After a long silence from the bail reform activists about the increase in crime, they finally came out this past week after a young man in Houston was killed by someone released on a $250,000 bond. The activists felt that it was time that they explained in a very articulate manner why suddenly crime has spiraled out of control. Their reason? “It is the bail bondsmen”, they shouted. They are not charging the defendants enough money to be released and therefore violent criminals are getting out of jail for very little money. Now seriously, read that sentence again, because I wrote it and I had to read it like three times. The very people that claim that the bail industry is an evil, greedy drug cartel that keeps people in jail because of money, is saying that those same people are responsible for the increase in crime because they are letting people out of jail for too little money. You can’t make this stuff up.
The ironic thing is that if this same person was not bailed out on a $250,000 bond, they would have filed a federal class action lawsuit against Harris County saying that the system was unconstitutional for setting a bond so high and keeping this poor person in jail (oh wait, they already did that). They love to blame the bail industry, they love to blame the courts, they love to blame everyone but themselves and the people committing the crimes.
What these activists fail to do, and I said it earlier, is understand how the system works. Bail agents do not decide who gets out and who stays in. The judge does that. If the judge determines that a defendant is not a flight risk and not a danger to the public, then they set a bond amount that he believes will adequately incentivize a defendant to show up for court. THE JUDGE DOES NOT AND SHOULD NOT EVER THINK ABOUT WHAT A DEFENDANT PAYS TO GET OUT. That is irrelevant and probably unconstitutional. What a judge must consider is the size of the financial penalty if they DON’T show up for court. As long as there is a party financially responsible for the full amount of the bond, then the judge should be satisfied. It does not matter how much money a defendant puts down as a deposit or pays in installments to the bondsmen. All that matters is the full amount that bail agent, the defendant and the defendant’s family are responsible for paying to the court should they fail to show up. That is what makes bail so effective. People are on the hook for a sum of money and guess what, they show up much more often than not.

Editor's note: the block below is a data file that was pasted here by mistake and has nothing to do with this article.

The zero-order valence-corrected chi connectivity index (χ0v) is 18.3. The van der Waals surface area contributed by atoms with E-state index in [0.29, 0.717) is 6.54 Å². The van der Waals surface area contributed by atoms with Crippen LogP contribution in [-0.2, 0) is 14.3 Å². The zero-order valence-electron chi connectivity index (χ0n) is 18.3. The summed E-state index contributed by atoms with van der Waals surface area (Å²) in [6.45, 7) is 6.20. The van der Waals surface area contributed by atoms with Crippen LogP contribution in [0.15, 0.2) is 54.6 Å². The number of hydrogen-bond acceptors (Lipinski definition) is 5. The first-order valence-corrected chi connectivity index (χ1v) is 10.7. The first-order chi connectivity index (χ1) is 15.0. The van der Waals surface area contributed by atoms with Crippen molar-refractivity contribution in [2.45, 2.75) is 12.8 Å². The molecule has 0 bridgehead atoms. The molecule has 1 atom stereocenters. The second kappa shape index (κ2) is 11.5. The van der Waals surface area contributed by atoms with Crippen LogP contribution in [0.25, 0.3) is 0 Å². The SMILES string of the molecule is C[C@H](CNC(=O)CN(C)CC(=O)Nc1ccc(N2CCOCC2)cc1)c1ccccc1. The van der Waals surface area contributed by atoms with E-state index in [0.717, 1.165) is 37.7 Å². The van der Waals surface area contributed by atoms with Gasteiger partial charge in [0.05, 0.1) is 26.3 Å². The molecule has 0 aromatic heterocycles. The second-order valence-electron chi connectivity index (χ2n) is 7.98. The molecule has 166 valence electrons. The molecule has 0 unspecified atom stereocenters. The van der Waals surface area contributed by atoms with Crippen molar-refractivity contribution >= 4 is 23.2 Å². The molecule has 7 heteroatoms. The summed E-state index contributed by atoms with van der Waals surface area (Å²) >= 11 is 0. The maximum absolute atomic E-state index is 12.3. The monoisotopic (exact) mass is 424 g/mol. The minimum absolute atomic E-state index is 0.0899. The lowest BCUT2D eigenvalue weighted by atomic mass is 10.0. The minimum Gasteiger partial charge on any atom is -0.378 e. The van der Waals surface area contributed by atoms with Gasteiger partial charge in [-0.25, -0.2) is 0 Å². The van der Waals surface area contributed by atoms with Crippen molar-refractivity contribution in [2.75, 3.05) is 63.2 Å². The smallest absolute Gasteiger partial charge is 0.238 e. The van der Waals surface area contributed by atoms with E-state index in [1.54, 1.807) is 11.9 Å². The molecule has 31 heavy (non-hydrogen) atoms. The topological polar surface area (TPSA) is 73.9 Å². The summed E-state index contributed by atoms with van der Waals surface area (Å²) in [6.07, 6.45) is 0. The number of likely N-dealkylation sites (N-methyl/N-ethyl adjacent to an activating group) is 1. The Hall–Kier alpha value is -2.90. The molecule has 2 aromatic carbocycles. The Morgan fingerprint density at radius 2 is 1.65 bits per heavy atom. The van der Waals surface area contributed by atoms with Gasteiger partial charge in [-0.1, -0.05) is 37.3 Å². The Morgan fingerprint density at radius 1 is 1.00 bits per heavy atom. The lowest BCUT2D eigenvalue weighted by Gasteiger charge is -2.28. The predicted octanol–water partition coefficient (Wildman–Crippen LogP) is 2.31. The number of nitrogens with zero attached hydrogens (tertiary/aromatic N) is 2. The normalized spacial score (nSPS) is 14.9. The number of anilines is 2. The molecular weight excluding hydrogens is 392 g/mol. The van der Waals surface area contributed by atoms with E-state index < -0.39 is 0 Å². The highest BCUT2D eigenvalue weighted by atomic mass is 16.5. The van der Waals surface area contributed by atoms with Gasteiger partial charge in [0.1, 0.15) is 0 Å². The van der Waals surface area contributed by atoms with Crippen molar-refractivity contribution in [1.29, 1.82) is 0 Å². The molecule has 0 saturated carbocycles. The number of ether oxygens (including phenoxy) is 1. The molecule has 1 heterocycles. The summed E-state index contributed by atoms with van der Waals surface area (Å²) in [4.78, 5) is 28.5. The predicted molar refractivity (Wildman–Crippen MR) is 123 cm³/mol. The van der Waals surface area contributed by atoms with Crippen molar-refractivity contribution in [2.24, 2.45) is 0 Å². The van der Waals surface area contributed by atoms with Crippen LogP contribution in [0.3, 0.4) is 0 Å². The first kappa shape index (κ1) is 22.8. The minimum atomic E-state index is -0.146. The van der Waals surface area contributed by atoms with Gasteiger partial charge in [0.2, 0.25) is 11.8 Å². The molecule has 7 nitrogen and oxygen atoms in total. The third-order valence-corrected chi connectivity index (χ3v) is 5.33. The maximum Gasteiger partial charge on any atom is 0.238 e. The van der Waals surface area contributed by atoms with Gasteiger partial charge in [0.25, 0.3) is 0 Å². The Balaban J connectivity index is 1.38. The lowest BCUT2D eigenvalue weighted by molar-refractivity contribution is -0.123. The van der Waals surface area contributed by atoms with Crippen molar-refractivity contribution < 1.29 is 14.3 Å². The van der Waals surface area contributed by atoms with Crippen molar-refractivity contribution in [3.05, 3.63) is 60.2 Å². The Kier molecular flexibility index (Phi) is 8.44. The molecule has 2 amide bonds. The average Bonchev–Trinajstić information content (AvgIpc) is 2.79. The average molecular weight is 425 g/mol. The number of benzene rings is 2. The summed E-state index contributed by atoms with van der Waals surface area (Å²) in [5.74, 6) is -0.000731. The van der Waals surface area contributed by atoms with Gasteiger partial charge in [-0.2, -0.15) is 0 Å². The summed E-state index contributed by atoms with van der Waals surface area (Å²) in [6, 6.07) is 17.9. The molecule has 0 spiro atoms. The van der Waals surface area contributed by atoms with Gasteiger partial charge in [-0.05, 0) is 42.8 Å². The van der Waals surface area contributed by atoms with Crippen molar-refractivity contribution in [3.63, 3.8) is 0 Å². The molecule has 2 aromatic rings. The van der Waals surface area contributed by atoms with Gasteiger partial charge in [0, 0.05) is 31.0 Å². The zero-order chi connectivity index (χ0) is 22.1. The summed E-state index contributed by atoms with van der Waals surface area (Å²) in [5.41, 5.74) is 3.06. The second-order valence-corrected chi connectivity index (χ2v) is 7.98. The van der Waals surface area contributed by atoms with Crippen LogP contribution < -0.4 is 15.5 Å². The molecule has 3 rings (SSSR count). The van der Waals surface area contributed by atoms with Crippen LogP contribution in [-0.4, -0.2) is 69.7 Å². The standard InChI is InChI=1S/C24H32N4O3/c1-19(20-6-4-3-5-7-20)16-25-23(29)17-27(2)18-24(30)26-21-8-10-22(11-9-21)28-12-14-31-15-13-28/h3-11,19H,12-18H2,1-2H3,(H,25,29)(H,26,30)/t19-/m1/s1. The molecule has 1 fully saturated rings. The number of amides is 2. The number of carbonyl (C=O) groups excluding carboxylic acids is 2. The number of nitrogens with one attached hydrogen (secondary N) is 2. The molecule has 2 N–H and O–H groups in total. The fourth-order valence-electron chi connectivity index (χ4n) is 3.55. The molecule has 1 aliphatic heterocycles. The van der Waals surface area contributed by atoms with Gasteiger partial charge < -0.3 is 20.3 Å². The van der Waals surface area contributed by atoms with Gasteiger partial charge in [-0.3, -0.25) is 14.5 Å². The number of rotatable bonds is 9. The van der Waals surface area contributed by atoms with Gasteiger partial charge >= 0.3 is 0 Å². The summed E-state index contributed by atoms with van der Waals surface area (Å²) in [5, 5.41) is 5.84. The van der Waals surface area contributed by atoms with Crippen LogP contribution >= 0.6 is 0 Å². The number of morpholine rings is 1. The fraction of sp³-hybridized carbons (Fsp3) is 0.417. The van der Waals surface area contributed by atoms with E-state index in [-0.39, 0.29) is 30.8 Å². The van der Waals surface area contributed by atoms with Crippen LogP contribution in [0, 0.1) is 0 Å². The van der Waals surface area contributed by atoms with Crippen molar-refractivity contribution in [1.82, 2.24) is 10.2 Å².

For the activists to try and shift the blame of the out-of-control violence onto the bail industry is pure garbage. Do people commit crimes when out on a bail bond. Sure, it happens. Does it happen more often than when someone is released on a FREE bond with zero oversight and accountability…absolutely not. Our criminal justice system is in shambles today, but not because of bail. It is in shambles because of a lack of it. Our legislators have been duped into believing that poor people are languishing away in jail because of money. The reality is that poor people aren’t languishing away in jail, dangerous people are languishing, and the activists knowingly, or unknowingly, are releasing these dangerous criminals into our communities for FREE with zero accountability and we are all suffering because of it. It’s time for the bail reform activists to look in the mirror and realize what they have done to our communities. And instead of pointing fingers at someone else, maybe they should point it at themselves and just apologize and make things right. But trust me when I say that I will not hold my breath waiting for that to happen.
Eric Granof is the Vice President of Corporate Communications for AIA Surety.